We won’t find out for sure until a couple of weeks into July.

In the meantime, the best we can do is make predictions based on what limited data we do have.

When July, 2014 began, the KDP Select Global Fund was $1.2 million. This was to be distributed among Amazon Prime borrows of KDP Select books in the US and UK.

Prior to the introduction of Kindle Unlimited, Amazon typically paid approximately $2 per Amazon Prime borrow.

Kindle Unlimited was introduced a little over halfway through the month of July. $800,000 was added to the KDP Select Global Fund, bringing the total fund to $2 million.

A big factor will be that customers can download several Kindle e-books through Kindle Unlimited, whereas Amazon Prime customers can only borrow one book per month.

Thus, the total number of downloads/borrows can be expected to be much…

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Short Stories and Kindle Unlimited

I’m sure many of you have already heard about Kindle Unlimited.  For $9.99 a month, you can download an unlimited number of eBooks to your Kindle every month.  But what does this mean for indie authors?

Kindle Unlimited for Indie Authors

Well, it seems that there’s a pool, and self-published authors receive a share of that monthly pool, and from what I’ve read, it’s around $1 or $2 per book downloaded, as long as the reader read more than 10% of the book.  It is not based on the price of your book.  For authors of more expensive books, this would seem like a big disadvantage.  If your book is only 99 cents, then it may be advantageous to use this system.  However, if you want your book to be a part of Kindle Unlimited, it must be a part of KDP Select, which means you can only publish through Amazon.

I’ve read some accounts of how this is affecting sales rankings, since the number of titles on this new system are limited in number.  Titles that aren’t doing well normally may benefit from an increase in their ranking, which could encourage regular sales.  Titles that are already selling well would see an increase, too.  But we can’t be too optimistic yet.  It may also be bad for indie authors.  They may get paid less in the end.  We have to wait and see.

Now, imagine if you have a collection of short stories for sale.  It would be far more profitable in KU if you split them up and have them all available for downloading individually.  You’d get a better share of the money, and may make quite a bit more.  This could be good for short story authors.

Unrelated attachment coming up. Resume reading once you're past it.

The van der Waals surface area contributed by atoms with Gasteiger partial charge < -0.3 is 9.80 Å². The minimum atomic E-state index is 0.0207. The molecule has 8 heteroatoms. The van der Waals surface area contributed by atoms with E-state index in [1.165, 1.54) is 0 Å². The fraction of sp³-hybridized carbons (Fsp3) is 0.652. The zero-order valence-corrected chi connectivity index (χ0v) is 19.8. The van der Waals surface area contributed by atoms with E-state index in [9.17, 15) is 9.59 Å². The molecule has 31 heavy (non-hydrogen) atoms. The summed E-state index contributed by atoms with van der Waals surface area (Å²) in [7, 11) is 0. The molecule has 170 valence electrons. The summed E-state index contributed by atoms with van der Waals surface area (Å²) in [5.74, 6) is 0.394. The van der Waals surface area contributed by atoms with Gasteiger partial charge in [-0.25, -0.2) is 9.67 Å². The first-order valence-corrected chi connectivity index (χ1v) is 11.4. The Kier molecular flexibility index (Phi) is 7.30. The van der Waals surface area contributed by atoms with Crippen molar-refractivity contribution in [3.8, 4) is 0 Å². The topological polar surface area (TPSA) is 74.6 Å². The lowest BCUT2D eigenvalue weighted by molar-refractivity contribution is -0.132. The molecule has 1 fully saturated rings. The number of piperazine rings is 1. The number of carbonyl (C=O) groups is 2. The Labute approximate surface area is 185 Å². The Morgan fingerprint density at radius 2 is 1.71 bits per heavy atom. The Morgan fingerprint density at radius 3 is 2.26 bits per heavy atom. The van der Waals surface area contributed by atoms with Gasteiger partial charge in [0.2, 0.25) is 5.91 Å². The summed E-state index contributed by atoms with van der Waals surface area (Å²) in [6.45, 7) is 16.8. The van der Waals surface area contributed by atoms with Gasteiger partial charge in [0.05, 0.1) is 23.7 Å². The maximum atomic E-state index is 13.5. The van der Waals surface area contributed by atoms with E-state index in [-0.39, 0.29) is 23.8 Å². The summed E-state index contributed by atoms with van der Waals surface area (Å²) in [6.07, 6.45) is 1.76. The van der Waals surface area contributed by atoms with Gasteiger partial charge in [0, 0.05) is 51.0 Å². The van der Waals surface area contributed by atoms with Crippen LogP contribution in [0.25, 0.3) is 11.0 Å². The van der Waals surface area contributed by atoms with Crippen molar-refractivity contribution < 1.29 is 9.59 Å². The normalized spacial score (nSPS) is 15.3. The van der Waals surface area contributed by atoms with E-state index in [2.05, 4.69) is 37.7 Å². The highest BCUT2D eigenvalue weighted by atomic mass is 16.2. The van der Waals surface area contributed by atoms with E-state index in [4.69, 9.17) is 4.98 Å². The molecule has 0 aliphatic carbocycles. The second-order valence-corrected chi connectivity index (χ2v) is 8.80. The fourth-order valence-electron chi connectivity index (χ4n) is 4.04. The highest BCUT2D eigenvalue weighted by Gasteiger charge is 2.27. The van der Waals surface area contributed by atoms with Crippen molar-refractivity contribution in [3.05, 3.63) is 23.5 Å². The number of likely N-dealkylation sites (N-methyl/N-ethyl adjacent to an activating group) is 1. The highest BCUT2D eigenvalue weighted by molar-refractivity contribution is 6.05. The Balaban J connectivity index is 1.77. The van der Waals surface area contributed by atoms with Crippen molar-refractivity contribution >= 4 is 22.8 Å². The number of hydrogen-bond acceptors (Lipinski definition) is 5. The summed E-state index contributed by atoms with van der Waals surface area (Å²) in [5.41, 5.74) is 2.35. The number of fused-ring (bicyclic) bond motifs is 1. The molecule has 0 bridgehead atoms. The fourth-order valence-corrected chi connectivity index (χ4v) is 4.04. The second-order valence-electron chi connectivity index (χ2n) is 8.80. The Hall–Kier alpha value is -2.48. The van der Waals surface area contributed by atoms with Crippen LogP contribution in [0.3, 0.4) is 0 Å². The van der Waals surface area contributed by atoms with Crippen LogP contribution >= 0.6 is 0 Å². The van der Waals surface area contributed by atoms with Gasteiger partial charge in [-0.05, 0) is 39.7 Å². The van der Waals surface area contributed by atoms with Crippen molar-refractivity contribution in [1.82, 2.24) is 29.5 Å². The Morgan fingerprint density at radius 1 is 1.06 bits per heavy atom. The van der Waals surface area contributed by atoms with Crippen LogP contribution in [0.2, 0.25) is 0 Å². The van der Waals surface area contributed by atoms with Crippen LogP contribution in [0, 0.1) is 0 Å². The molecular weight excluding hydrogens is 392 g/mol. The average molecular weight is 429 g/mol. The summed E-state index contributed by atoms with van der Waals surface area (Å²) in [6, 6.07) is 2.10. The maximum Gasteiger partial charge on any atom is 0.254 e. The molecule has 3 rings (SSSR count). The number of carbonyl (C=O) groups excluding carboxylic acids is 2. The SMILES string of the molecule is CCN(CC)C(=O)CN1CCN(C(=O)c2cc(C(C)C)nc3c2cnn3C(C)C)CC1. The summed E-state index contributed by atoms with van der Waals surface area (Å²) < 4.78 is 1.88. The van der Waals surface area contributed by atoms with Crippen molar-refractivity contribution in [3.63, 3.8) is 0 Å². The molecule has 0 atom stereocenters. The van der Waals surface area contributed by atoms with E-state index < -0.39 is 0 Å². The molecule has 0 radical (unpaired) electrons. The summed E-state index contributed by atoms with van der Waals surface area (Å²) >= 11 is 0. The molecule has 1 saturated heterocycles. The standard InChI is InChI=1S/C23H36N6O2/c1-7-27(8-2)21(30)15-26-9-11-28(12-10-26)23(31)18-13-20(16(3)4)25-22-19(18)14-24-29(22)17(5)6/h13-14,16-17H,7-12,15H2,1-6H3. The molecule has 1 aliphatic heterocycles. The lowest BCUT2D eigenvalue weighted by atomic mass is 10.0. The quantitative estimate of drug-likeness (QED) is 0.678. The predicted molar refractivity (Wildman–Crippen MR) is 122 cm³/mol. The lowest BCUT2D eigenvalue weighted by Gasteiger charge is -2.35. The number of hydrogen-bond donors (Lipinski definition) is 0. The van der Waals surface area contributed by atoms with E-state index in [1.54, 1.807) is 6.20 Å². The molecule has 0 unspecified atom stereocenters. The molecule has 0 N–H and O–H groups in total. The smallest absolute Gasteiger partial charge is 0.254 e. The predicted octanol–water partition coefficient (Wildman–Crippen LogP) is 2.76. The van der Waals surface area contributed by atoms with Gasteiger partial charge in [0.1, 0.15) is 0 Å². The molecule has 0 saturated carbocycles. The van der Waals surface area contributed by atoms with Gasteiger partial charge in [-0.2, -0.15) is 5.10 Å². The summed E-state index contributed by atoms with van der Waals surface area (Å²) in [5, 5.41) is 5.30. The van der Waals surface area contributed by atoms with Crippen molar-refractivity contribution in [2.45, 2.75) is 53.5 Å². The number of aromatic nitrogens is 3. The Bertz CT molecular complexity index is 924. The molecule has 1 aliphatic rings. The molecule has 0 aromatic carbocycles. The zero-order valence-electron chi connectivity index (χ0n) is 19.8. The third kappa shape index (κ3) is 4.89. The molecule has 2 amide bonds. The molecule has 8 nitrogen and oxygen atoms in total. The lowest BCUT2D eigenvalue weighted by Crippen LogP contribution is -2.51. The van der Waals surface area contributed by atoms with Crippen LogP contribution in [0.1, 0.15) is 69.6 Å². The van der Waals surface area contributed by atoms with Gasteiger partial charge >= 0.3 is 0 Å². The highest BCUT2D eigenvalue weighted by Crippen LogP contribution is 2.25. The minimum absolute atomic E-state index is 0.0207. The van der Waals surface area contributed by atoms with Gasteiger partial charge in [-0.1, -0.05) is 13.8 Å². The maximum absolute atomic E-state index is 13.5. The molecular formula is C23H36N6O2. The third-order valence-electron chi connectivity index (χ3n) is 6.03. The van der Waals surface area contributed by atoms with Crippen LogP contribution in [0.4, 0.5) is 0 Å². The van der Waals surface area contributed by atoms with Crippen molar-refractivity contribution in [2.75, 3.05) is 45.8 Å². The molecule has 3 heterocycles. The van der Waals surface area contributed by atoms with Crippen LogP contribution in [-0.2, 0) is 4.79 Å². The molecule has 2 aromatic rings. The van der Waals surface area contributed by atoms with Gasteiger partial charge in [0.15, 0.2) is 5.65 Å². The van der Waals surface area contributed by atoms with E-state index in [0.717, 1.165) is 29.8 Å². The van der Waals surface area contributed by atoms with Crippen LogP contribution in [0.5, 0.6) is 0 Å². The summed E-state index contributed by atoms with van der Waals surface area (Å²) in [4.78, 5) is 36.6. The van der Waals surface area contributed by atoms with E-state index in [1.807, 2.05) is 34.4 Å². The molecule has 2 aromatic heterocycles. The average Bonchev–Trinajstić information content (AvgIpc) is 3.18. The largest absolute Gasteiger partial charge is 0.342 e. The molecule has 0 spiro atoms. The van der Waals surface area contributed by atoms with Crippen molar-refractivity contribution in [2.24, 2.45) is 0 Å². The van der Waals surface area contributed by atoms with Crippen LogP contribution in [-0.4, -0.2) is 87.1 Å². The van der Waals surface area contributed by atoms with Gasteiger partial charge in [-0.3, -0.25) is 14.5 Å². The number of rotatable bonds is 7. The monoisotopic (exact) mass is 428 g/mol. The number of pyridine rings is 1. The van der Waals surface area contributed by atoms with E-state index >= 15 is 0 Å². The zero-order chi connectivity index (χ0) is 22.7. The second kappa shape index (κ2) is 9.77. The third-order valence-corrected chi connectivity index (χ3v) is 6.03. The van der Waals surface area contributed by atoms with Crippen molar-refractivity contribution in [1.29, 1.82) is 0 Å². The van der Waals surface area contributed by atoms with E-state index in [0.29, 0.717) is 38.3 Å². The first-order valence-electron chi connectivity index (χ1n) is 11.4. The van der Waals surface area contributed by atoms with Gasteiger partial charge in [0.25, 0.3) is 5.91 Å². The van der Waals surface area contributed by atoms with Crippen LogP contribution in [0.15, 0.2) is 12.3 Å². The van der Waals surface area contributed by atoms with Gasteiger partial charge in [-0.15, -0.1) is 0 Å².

So, this leads me to another thought.  I am thinking about some short stories I’d like to write.  I’d sell them for 99 cents each, and if I entered KDP Select for these titles, I may make significantly more income from them.  Correct me if I’m wrong, please.  I’ve read a lot of conflicting information about this, unfortunately.  There’s a lively discussion on Hugh Howey’s website here.

Short Stories

The short story idea I have is science fiction, and all about the solar system.  The stories take place on different worlds, and are both standalone and linked in some way.  Now, my thoughts have been about the kind of story they are.  One one hand, I could write them as serious hard sci-fi with quite a bit of suspense.  On the other hand, I could write them for young readers and make them more fun and educational.  I’m a strong proponent for science education for children, and I’d like them to find science interesting and fun.  This is one way to help kids find an interest in space and astronomy.

What do you think?  More adult stories or children’s stories?  Or maybe even both?  Leave me a comment, please.

Give Some Indie Author Love

Indie authors have a bit of a tough time selling books.  They don’t have the resources publishers have to advertise and get books into bookstores.  They do have the internet, social media, and online booksellers like Amazon and Barnes & Noble, though.

I think one way readers can help is to review their books. I’ve always got an indie novel going in my Kindle app.  I’m currently reading The Sword and the Dragon by M. R. Mathias.  So far, I’m enjoying it.